I've got the power – I think?
Specific terms of each trust deed are important – always check what does the deed actually say?
Has the trust been varied, or the proper law changed?
The title of a supplemental deed can be misleading – check that no changes to the trust have been made alongside, e.g. an addition of beneficiary.
How do I exercise my power?
Example formal requirements:
- By deed – i.e. a written resolution is not enough
- Consent – e.g. prior written consent of a Protector needed
- Whose power is it? – the Trustees, a Protector, some other named third party?
- Unanimous decision or by majority where more than one trustee?
- Proper law – what is the governing law of the trust and how does that impact upon the powers and liabilities of the Trustees?
Beneficiaries – can you benefit the proposed person or are they excluded by name or by description, e.g. by being resident in a certain jurisdiction?
Investments – are there restrictions on the type of permitted investments? Is the consent of a named person needed?
Variations – permitted under the trust deed? E.g. a pension scheme may not be amended in certain circumstances if it has a stated main purpose.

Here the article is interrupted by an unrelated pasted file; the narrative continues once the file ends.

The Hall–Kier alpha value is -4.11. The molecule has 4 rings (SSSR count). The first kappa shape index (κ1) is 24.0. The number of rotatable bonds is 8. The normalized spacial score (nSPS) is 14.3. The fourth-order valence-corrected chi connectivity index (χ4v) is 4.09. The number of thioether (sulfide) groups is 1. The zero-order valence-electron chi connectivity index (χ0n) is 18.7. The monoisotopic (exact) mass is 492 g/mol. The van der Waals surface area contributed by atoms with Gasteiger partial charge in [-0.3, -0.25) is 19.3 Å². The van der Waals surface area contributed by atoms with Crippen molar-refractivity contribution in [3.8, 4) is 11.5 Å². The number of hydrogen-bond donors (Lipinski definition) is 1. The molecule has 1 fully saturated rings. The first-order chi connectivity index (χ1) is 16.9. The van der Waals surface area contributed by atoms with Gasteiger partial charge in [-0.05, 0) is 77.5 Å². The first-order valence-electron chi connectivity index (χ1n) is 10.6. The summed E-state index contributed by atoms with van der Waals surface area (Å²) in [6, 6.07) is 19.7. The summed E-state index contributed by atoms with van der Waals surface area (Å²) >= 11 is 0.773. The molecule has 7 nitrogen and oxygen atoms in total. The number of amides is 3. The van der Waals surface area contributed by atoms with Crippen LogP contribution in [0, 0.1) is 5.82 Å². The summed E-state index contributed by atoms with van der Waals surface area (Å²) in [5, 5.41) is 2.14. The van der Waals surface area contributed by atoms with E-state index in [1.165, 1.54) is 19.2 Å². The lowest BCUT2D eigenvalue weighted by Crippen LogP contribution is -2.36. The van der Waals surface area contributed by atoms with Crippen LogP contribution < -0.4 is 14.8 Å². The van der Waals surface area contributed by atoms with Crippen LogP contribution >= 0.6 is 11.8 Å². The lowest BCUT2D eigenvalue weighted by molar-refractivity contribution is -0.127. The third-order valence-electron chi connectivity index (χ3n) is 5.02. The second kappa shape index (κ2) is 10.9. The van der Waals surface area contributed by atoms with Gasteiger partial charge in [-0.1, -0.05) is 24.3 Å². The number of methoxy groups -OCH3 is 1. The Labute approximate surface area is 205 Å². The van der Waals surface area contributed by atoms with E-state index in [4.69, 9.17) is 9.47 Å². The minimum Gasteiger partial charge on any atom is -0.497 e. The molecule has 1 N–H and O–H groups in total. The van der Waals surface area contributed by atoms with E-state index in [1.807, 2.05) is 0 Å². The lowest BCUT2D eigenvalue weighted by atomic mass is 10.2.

Why does it matter?
Risk to Trustees of claim for breach of trust, negligence or an action being held a fraud on a power.
Actions taken incorrectly may be invalid with potential tax consequences.
Finally – even if a trustee has a power it needs to consider all relevant and disregard all irrelevant considerations before exercising that power.
Nobody said that being a trustee was an easy job!
As ever record keeping is key – and check the trust deed again!
Originally published 2 June, 2020
The content of this article is intended to provide a general guide to the subject matter. Specialist advice should be sought about your specific circumstances.